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Morning Glory

a film by Roger Michell

There is a scene about midway through Morning Glory that pretty much sums up the entire film in one quick, yet fell swoop. Harrison Ford's character, Mike Pomeroy, a gruff and hard-hitting once much-respected news anchor, a la Peter Jennings or Tom Brokaw, who has been forced to take a job as morning show co-host on make-believe IBS network's equally make-believe Daybreak show in order to keep his extremely lucrative contract intact, has taken offense to the use of the word fluffy in one of the typically banal and trifling morning show stories (one about baby chicks) as several staffers are frantically searching through a thesaurus for a suitable replacement before air-time. And fluffy is exactly what we get with Roger Michell's forgettably named Morning Glory - fluffy (sans the thesaurus).

Perhaps, one is led to believe while watching Morning Glory, writer Aline Brosh McKenna and director Michell should have had their own team of staffers frantically searching that same said thesaurus for a suitable replacement for their banal and trifling (and fluffy!) original screenplay and eventual finished product of a movie - a superficially polished trifling of a typically innocuous Hollywood bag of manufactured goods. Of course considering the subject matter of the movie - the running of a typically slap-happy (and fluffy!) morning news show and all the fluffy foibles that go along with such - I suppose one should not expect the script to exceed the quality of a typically slap-happy (and fluffy!) morning news show. And trust me - it doesn't.

Now don't get me wrong, there are some fun moments to be had in Morning Glory - every single one of them involving Harrison Ford in one way or another - but overall the film is nothing more surprising or cutting edge than any of those aforementioned typically slap-happy (and fluffy!) morning news shows. Written and played as if a formula book on how not to write for substance or staying-power (McKenna has on his resume such equally fluffy, but occasionally amusing past films as Three to Tango, Laws of Attraction and The Devil Wears Prada - the latter's saving grace being La Streep's acerbically-acted domination of the film) Morning Glory boasts a fine cast - all of whom seem woefully pining away in roles that are well below their respective talents.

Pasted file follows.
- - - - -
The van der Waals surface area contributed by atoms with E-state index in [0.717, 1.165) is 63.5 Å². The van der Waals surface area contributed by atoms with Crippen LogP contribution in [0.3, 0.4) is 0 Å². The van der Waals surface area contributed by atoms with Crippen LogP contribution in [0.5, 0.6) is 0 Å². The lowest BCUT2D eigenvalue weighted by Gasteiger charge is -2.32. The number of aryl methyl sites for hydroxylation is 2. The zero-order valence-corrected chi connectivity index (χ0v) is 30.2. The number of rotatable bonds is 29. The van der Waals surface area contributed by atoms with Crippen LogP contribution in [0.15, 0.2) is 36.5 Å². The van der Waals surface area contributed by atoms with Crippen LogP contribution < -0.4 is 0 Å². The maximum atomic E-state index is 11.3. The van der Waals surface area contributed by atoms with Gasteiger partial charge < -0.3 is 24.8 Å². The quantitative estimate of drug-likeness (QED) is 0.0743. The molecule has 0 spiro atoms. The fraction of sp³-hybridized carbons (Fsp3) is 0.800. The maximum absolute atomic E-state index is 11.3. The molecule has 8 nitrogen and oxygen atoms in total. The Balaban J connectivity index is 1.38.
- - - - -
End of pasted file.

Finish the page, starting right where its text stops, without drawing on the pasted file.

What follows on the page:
Rachel McAdams is faithfully adorable and buoyant in her role as a frazzled but determined morning show producer, but then when is Rachel McAdams not adorable and buoyant (hence the faithfully tag) but sadly for her (and I suppose us too) there is not much else to do in said role other than act all faithfully cute and buoyant. Meanwhile Patrick Wilson, as McAdam's requisite love interest (the film has shades of being a romantic comedy though it is something else indeed), has even less to do than McAdams, while bringing up the rear in our little game of nothing-to-do, is the extremely underused Diane Keaton. Proving time and time again (in both good movies and in bad) that she is a comedic dynamo, and that when let loose upon the screen, she can steal the proverbial carpet out from under anyone else within earshot. Of course, the actress/comedienne is given nothing to do here except for a mouthful of banter now and again.

The only standout, the only showstopper if you will, that we get here is Harrison Ford, showing us that he is indeed not washed up after all. A sort of blend of Indiana Jones and John Book of Witness rolled into what one character calls the third worst person ever, Ford plays his seemingly tired (and tiresome) role with the ease one would expect from an actor of Ford's caliber. In fact, Ford has us at his overly grumbled, meticulously begrudging, fastidiously grumpy, taciturn hello (aka, his angry "get out of my way" bellow at McAdams in an elevator). Unfortunately, as is always the inevitable case in such a film as this, once the pat, sappy, cliche'd ending comes around, and Ford is forced (much like his character) to lower his dignity and join the other muggly folks at Daybreak, even he becomes just another fluffy cog in the wheel that is Morning Glory. Fluffy indeed. [11/17/10]

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